Bone marrow transplantation
Previous and Current Research
Molecular pathogenesis and novel treatment strategies in acute myeloid leukemia (AML)
Acute myeloid leukemia (AML) represents a heterogeneous group of early stem cell disorders, which are characterized by an uncontrolled expansion of malignant cells which are blocked at certain stages of myeloid differentiation. Several different genetic defects have been described, including translocations involving genes of the CBF family as well activating mutations in signal transduction proteins, e.g. members of the Ras family of small G-proteins (N-RAS, K-RAS) and receptor tyrosine kinases (RTKs). A major focus of our group is the analysis of the molecular pathogenesis and novel prognostic factors in adult patients with AML (1;2). More recently, we have focused on activating mutations of the FLT3-RTK, since this alterations has been found to represent the single most common genetic aberration, present in up to 35% of adolescent and adult patients with AML. The alterations comprise short internal tandem duplication (ITD) mutations located in the regulatory juxtamembrane region (JM) as well as point mutations in the second tyrosine kinase domain (TKD). These mutations induce factor independent activation of FLT3 and induce downstream targets including STAT5 and RAS. FLT3 mutations are more common in patients with normal karyotype and appear to be associated with a higher rate of relapse after conventional chemotherapy. We have investigated the prevalence of this mutation in large cohort of almost 1000 patients with AML (3). We also investigated potentially cooperating mutations, e.g. partial tandem duplications (PTD) of the MLL gene (4). Another focus was the differential sensitivity of different mutations towards inhibition with specific tyrosine kinase inhibitors (5). We further found that in about 15% of patients with FLT3-ITD mutations, loss of the wt-FLT3 allele can be observed, and these patients have a particularly poor outcome, with a median disease free survival between 4 and 6 months. The pathogenetic background of this additional alteration is completely unknown, but it is speculated that the mutant-FLT3 receptor homodimers in patients with loss of wt-FLT3 have a stronger transforming capacity compared to mut/wt heterodimers. We have started to evaluate this question in more detail using cotransfection experiments of wt and mutant FLT3 together with the group of Dr. Justus Duyster, TU Munich. First experiments in mouse cells (Ba/F3, 32D) do not support the initial hypothesis.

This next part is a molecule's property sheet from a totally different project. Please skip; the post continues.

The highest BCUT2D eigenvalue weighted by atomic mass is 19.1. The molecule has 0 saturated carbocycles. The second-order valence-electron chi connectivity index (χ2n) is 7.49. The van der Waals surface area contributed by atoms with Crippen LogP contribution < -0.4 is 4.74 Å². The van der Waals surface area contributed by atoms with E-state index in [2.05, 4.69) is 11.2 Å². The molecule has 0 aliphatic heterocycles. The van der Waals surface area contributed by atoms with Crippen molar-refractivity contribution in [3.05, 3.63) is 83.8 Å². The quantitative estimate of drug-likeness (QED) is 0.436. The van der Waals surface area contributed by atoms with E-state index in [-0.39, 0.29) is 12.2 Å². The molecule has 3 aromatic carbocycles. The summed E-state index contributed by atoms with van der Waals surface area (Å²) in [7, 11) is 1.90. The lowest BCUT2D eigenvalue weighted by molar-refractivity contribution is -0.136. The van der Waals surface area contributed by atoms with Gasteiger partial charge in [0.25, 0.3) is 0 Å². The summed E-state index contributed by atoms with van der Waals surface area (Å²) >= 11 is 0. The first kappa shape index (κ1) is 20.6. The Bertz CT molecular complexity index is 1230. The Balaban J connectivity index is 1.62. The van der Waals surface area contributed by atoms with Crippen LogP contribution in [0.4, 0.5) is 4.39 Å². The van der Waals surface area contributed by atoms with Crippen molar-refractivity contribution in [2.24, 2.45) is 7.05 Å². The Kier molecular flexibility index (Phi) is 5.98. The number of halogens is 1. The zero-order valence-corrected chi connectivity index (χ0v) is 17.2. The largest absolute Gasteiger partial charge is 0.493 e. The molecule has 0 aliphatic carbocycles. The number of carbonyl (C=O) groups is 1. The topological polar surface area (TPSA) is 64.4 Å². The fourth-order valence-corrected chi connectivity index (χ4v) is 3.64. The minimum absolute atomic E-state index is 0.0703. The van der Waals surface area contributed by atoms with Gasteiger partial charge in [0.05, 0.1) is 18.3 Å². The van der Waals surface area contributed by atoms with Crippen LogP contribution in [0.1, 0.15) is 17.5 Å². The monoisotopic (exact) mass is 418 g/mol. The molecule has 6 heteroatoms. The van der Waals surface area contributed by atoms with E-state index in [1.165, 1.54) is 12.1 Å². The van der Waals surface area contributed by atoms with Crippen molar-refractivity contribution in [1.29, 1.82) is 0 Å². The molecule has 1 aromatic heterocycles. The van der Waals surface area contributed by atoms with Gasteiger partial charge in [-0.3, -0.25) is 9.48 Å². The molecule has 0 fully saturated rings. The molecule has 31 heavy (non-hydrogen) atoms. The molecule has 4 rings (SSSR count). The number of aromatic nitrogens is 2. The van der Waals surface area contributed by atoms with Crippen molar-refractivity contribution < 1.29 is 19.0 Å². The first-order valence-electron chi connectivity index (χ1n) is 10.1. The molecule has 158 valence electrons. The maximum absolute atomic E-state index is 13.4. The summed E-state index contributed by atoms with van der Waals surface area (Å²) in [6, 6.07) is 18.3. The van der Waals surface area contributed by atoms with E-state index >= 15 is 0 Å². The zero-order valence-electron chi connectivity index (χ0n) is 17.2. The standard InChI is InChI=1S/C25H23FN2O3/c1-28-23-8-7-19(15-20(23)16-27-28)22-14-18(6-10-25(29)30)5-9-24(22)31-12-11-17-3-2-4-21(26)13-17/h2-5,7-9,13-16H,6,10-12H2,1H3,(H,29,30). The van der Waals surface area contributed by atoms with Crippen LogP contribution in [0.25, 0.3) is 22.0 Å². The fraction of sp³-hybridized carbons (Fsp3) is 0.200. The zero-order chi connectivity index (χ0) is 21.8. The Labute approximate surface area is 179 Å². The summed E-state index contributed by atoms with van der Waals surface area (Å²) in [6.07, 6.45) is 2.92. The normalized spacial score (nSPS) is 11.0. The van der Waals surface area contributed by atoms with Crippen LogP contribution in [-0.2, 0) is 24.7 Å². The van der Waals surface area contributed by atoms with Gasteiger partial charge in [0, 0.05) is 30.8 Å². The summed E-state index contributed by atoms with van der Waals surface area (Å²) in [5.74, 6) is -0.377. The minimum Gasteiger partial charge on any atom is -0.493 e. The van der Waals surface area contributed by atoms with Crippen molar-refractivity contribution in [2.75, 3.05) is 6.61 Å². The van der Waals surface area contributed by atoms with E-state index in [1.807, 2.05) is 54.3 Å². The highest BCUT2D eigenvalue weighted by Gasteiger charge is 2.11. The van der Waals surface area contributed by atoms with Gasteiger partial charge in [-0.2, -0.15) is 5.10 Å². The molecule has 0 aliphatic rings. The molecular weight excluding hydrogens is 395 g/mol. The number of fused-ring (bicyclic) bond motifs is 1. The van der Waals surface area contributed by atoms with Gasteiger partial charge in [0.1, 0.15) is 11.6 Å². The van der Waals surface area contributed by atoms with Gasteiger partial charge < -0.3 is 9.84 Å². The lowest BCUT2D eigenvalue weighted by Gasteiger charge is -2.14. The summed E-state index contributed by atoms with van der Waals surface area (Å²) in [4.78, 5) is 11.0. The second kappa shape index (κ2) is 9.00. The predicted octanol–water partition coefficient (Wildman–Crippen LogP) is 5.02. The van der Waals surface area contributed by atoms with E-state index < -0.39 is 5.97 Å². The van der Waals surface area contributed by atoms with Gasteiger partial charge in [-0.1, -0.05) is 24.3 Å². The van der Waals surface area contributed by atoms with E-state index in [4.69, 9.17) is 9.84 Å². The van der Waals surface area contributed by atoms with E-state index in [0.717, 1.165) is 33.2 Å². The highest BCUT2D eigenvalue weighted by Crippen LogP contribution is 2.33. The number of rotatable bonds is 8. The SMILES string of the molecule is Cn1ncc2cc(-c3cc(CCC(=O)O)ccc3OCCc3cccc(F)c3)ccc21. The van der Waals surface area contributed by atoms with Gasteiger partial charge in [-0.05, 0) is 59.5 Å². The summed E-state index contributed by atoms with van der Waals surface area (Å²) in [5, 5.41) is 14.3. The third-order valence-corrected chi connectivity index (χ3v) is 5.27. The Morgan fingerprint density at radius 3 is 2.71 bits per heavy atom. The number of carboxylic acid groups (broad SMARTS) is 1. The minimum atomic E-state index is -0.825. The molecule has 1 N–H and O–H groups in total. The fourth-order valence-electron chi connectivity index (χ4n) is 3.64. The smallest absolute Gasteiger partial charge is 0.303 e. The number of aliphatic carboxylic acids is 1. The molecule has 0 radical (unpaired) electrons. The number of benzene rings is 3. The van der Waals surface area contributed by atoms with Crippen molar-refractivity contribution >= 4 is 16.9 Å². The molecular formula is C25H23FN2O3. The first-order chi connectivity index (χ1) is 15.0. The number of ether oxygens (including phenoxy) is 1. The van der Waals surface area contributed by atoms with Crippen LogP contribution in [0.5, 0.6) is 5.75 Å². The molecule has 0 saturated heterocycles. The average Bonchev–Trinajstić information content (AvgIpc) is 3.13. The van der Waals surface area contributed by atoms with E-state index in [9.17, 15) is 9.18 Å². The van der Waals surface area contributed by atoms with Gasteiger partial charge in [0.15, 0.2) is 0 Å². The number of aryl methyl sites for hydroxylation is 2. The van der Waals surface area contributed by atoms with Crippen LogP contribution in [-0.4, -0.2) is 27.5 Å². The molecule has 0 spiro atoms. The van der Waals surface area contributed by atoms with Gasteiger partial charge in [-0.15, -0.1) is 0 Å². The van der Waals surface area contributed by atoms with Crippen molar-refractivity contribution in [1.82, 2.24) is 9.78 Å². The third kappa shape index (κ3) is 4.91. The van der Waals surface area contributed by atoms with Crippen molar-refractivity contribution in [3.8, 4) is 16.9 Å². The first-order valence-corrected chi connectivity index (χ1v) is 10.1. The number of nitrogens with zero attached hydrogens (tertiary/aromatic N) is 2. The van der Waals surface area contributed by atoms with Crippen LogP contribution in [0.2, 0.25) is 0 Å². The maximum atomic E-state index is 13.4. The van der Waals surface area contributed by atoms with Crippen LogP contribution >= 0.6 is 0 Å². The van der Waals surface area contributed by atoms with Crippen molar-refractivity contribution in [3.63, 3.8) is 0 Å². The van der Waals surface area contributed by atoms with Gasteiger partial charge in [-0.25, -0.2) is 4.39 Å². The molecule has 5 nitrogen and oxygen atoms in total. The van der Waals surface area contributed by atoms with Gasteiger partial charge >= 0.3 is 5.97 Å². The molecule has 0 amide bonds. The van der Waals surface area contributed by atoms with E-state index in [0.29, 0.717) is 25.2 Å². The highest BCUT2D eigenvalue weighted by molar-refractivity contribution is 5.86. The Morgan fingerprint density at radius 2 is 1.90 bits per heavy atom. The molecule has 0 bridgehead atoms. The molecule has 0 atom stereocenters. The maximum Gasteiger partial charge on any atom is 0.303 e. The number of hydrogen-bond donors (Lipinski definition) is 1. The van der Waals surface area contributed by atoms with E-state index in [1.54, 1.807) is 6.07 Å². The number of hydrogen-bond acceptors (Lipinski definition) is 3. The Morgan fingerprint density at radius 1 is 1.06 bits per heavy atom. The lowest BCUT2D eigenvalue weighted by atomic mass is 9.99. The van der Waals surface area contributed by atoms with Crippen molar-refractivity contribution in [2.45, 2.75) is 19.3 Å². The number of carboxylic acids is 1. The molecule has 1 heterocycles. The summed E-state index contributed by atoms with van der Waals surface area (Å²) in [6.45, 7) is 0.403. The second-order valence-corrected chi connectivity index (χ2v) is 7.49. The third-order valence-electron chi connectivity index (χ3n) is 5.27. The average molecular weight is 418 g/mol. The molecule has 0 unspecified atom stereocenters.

Mohr, B., Bornhauser, M., Thiede, C., Schakel, U., Schaich, M., Illmer, T., Pascheberg, U. and Ehninger, G.
Comparison of spectral karyotyping and conventional cytogenetics in 39 patients with acute myeloid leukemia and myelodysplastic syndrome.
Leukemia, 14:1031–1038 (2000)
Illmer, T., Schuler, U. S, Thiede, C., Schwarz, U. I., Kim, R. B, Gotthard S., Freund, D., Schakel, U., Ehninger, G. and Schaich, M.
MDR1 gene polymorphisms affect therapy outcome in acute myeloid leukemia patients.
Cancer Res, 62:4955–4962 (2002)
Thiede, C., Steudel, C., Mohr, B., Schaich, M., Schakel, U., Platzbecker, U., Wermke, M., Bornhauser, M., Ritter, M., Neubauer, A., Ehninger, G. and Illmer, T.
Analysis of FLT3-activating mutations in 979 patients with acute myelogenous leukemia: association with FAB subtypes and identification of subgroups with poor prognosis.
Blood 99:4326–4335 (2002)
Steudel, C., Wermke, M., Schaich, M., Schakel, U., Illmer, T., Ehninger, G. and Thiede, C.
Comparative analysis of MLL partial tandem duplication and FLT3 internal tandem duplication mutations in 956 adult patients with acute myeloid leukemia.
Genes Chromosomes Cancer, 37:237–251 (2003)